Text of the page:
October 1962: After five years of planning and construction, Dadeland opens. This marks the company’s sixth store.
October 1967: Westland Mall opens
October 1968: The stores at Dadeland, Westland and 163rd Street are opened on Sundays from 12:30 pm - 5:30 pm, upsetting the local clergy.
October 1969: The Men’s Grill at Burdines downtown store is renamed the Executive Grill and women are no longer restricted to entering before 1 p.m.
1970s: Burdines expanded beyond southeast Florida, adding stores in Orlando, Altamonte Springs, Clearwater, Tampa and Sarasota, with more to come.
1971: Dadeland becomes the nation’s largest suburban store in gross sales.
1970s - 1980s: Burdines is on a major expansion track opening stores across the state including Plantation, Boca Raton, Fort Myers, Cutler Ridge, St. Petersburg, Gainesville, Coral Springs and Boynton Beach.
April 1988: Campeau Corporation acquires Burdines in a hostle takeover.
1990: Federated Department Stores files for Chapter 11 bankruptcy protection.
Early 1990s: The consolidation of Burdines, Jordan Marsh and Maas Brothers all under the Burdines name.
DID YOU KNOW?
Published Sept. 28, 1998
▪ Burdines used innovative ways to lure customers in 1908. The store would pay for a one-way railroad ticket for anyone who spent $25 and a round trip fare for anyone who spent $40. If you spent $15, you got an enlarged photo of yourself or a person of your choice.
▪ The Orange Bowl was dedicated the Roddey Burdine Stadium in memory of Roddey Burdine, who took over the company after his father William’s death and is largely credited for its success.
▪ One of THE social gathering places in Miami during the late 1920s was Burdines’ Tea Roof Restaurant, which had the largest canopy roof in the United States. It cost over $50,000 to build and had room to seat 1,000 people. It required a staff of 100 waitresses, busboys, cooks and helpers.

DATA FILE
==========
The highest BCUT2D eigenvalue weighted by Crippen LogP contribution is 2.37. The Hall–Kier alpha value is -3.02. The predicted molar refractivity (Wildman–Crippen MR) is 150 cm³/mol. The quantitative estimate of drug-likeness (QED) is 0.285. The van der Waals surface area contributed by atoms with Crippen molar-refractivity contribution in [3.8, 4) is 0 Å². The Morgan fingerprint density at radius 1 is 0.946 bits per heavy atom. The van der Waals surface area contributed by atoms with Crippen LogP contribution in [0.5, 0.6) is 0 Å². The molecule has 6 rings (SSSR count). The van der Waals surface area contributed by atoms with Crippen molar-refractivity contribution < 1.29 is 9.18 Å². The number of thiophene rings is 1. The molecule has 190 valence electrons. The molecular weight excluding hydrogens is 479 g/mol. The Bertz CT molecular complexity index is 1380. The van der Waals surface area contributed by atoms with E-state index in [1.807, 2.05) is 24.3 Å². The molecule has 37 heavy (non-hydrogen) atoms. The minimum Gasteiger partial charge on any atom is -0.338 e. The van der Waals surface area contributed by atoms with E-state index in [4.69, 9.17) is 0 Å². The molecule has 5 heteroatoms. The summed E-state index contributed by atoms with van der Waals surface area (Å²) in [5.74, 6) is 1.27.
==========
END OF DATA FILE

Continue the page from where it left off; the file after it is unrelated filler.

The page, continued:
▪ During the late 1920s, Burdines hosted its own women’s radio program on WQAM at 9:45 a.m. every day. The show included fashion news, household hints, interviews, classic recordings and a Burdines’ sales and shopping guide.
▪ “Moon over Miami” is best known as a song, but it’s also a fabric that was made by Burdines and became the talk of the country.
▪ Snow princesses were a special treat served only at Burdines’ restaurant: one or two scoops of vanilla ice cream covered with whipped creem, dotted with tiny silver candy balls and topped with a china doll about 1 1/2 - 2 inches tall. The whipped cream formed the gown of the princess, who was about six inches tall.
▪ Burdines was among the first stores in 1914 to present live fashion shows.
▪ Until the 1950s, the unofficial social register of Miami was kept in a book at the entrance to the main Burdines store. Customers would leave messages for each other like, “Let’s meet here Tuesday for lunch at 12:30 p.m.”